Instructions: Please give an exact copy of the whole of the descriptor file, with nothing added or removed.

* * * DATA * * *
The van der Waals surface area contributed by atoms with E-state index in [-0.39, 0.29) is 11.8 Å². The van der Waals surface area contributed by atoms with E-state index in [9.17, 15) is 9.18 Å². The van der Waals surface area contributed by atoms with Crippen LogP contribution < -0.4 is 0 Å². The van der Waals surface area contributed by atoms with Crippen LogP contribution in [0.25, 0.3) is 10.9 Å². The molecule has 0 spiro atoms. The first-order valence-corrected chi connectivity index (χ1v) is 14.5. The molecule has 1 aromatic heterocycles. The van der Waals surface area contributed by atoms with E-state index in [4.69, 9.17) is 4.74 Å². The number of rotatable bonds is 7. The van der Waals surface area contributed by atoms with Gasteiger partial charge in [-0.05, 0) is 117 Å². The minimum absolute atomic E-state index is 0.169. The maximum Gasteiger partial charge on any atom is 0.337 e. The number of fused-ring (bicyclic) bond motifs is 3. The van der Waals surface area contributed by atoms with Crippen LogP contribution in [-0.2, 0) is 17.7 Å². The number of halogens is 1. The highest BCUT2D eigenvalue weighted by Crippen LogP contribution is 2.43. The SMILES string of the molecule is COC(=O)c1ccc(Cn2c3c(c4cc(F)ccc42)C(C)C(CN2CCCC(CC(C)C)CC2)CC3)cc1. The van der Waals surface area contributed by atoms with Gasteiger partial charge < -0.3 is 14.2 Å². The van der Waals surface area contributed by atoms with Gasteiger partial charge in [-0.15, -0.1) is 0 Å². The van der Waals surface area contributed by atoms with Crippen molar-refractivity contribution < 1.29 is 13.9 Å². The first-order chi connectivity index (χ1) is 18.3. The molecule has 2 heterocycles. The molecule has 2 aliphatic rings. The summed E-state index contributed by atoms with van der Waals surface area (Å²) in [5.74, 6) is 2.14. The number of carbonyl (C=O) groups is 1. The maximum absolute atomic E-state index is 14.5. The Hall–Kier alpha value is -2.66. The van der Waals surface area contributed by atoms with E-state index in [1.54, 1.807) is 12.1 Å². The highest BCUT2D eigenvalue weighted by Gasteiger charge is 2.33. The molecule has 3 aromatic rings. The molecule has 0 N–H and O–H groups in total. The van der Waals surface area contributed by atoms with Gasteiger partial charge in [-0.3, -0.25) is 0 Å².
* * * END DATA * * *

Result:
The van der Waals surface area contributed by atoms with E-state index in [-0.39, 0.29) is 11.8 Å². The van der Waals surface area contributed by atoms with E-state index in [9.17, 15) is 9.18 Å². The van der Waals surface area contributed by atoms with Crippen LogP contribution < -0.4 is 0 Å². The van der Waals surface area contributed by atoms with Crippen LogP contribution in [0.25, 0.3) is 10.9 Å². The molecule has 0 spiro atoms. The first-order valence-corrected chi connectivity index (χ1v) is 14.5. The molecule has 1 aromatic heterocycles. The van der Waals surface area contributed by atoms with E-state index in [4.69, 9.17) is 4.74 Å². The number of rotatable bonds is 7. The van der Waals surface area contributed by atoms with Gasteiger partial charge in [-0.05, 0) is 117 Å². The minimum absolute atomic E-state index is 0.169. The maximum Gasteiger partial charge on any atom is 0.337 e. The number of fused-ring (bicyclic) bond motifs is 3. The van der Waals surface area contributed by atoms with Crippen LogP contribution in [-0.2, 0) is 17.7 Å². The number of halogens is 1. The highest BCUT2D eigenvalue weighted by Crippen LogP contribution is 2.43. The SMILES string of the molecule is COC(=O)c1ccc(Cn2c3c(c4cc(F)ccc42)C(C)C(CN2CCCC(CC(C)C)CC2)CC3)cc1. The van der Waals surface area contributed by atoms with Gasteiger partial charge < -0.3 is 14.2 Å². The van der Waals surface area contributed by atoms with Gasteiger partial charge in [-0.15, -0.1) is 0 Å². The van der Waals surface area contributed by atoms with Crippen molar-refractivity contribution < 1.29 is 13.9 Å². The first-order chi connectivity index (χ1) is 18.3. The molecule has 2 heterocycles. The molecule has 2 aliphatic rings. The summed E-state index contributed by atoms with van der Waals surface area (Å²) in [5.74, 6) is 2.14. The number of carbonyl (C=O) groups is 1. The maximum absolute atomic E-state index is 14.5. The Hall–Kier alpha value is -2.66. The van der Waals surface area contributed by atoms with E-state index in [1.54, 1.807) is 12.1 Å². The highest BCUT2D eigenvalue weighted by Gasteiger charge is 2.33. The molecule has 3 aromatic rings. The molecule has 0 N–H and O–H groups in total. The van der Waals surface area contributed by atoms with Gasteiger partial charge in [-0.3, -0.25) is 0 Å².